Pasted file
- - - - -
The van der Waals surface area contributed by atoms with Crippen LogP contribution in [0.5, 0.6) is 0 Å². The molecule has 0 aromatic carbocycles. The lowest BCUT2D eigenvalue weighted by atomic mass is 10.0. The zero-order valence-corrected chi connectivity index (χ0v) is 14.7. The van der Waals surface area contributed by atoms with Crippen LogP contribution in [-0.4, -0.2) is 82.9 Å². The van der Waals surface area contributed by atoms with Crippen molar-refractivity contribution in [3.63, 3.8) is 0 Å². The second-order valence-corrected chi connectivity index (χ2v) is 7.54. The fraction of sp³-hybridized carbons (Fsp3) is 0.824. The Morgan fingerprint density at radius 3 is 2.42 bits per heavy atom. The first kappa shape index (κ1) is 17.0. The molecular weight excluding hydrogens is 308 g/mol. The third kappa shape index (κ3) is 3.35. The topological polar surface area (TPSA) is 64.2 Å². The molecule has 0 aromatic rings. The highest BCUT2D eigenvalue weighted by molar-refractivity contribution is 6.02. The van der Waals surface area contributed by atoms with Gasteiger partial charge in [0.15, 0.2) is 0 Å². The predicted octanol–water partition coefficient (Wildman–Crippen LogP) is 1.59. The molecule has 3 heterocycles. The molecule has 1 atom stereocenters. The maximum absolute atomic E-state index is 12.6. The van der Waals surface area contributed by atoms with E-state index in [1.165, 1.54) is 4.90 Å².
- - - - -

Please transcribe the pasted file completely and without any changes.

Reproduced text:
The van der Waals surface area contributed by atoms with Crippen LogP contribution in [0.5, 0.6) is 0 Å². The molecule has 0 aromatic carbocycles. The lowest BCUT2D eigenvalue weighted by atomic mass is 10.0. The zero-order valence-corrected chi connectivity index (χ0v) is 14.7. The van der Waals surface area contributed by atoms with Crippen LogP contribution in [-0.4, -0.2) is 82.9 Å². The van der Waals surface area contributed by atoms with Crippen molar-refractivity contribution in [3.63, 3.8) is 0 Å². The second-order valence-corrected chi connectivity index (χ2v) is 7.54. The fraction of sp³-hybridized carbons (Fsp3) is 0.824. The Morgan fingerprint density at radius 3 is 2.42 bits per heavy atom. The first kappa shape index (κ1) is 17.0. The molecular weight excluding hydrogens is 308 g/mol. The third kappa shape index (κ3) is 3.35. The topological polar surface area (TPSA) is 64.2 Å². The molecule has 0 aromatic rings. The highest BCUT2D eigenvalue weighted by molar-refractivity contribution is 6.02. The van der Waals surface area contributed by atoms with Gasteiger partial charge in [0.15, 0.2) is 0 Å². The predicted octanol–water partition coefficient (Wildman–Crippen LogP) is 1.59. The molecule has 3 heterocycles. The molecule has 1 atom stereocenters. The maximum absolute atomic E-state index is 12.6. The van der Waals surface area contributed by atoms with E-state index in [1.165, 1.54) is 4.90 Å².